I finally had time to read Brain Gain in a recent issue of the New Yorker, concerning the off-label self-medicating habits of people who feel they need extra brain power to juggle parties, work, and study. Er, is it brain power they're after, or the fantasy of adequate functioning in the absence of sleep?
I found this article both fascinating and depressing. You can sharpen your mind through exercise, healthy eating, learning, social contact, touch... so many things, all of which benefit your body and in some ways, your community as well, which initiates a longer cycle of improvement. Or you can take a pill that temporarily lets you do more than your body was ever intended to take on. And even outside the drug companies it seems an awful lot of think the pill option is a huge and positive advance for humankind. I'm going to go all moral and ethical about this and say Ew.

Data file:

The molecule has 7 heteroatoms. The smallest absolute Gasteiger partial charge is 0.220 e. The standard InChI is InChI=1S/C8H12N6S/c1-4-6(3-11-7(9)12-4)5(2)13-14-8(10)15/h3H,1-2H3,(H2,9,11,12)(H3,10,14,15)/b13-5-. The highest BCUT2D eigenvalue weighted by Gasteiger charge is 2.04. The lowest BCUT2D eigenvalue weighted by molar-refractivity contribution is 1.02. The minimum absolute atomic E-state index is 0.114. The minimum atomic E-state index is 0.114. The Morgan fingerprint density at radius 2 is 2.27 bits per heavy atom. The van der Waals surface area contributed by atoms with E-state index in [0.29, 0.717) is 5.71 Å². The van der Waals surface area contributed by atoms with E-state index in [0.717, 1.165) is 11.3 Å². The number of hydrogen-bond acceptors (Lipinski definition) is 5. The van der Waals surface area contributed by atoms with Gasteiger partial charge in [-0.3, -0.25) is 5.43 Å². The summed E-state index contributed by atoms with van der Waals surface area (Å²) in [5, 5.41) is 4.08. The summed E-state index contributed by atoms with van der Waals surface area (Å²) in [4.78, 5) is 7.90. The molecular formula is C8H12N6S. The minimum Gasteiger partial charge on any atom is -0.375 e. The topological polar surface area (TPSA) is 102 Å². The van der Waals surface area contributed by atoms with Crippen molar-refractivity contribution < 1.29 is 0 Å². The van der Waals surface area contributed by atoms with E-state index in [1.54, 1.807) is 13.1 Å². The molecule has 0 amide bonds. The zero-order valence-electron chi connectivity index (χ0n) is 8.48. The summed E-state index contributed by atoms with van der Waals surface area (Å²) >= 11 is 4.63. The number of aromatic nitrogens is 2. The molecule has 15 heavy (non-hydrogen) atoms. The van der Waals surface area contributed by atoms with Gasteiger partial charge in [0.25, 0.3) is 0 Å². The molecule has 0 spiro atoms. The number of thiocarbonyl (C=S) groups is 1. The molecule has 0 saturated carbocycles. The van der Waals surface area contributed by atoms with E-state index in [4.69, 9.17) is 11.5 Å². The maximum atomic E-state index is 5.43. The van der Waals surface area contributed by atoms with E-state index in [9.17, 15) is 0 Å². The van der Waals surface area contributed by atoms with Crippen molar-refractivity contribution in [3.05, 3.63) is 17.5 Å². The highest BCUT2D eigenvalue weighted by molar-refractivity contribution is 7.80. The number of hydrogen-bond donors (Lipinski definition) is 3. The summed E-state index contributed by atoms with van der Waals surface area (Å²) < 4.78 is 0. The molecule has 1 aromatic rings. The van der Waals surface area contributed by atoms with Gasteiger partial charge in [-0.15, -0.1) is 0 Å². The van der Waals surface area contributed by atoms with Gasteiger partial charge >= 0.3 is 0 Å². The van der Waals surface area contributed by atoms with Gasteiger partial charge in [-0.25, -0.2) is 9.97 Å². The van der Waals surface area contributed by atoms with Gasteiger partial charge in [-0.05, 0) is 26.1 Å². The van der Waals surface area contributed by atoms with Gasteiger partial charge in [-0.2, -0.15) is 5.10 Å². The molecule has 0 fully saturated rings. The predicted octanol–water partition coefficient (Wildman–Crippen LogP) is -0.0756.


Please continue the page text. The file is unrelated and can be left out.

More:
What really struck me though was Margaret Talbot's conclusion, in which she notes the challenge our technology-festooned society poses to the ability to focus on a particular task. Did I mention I learned how to use a drop spindle last weekend? Because I managed to focus on twisting loose animal fiber into string for two hours without so much as registering the time, and since then I've been pretty high-functioning on the whole time-management thing. Wouldn't it be cool to see a multi-million-dollar industry built up around that?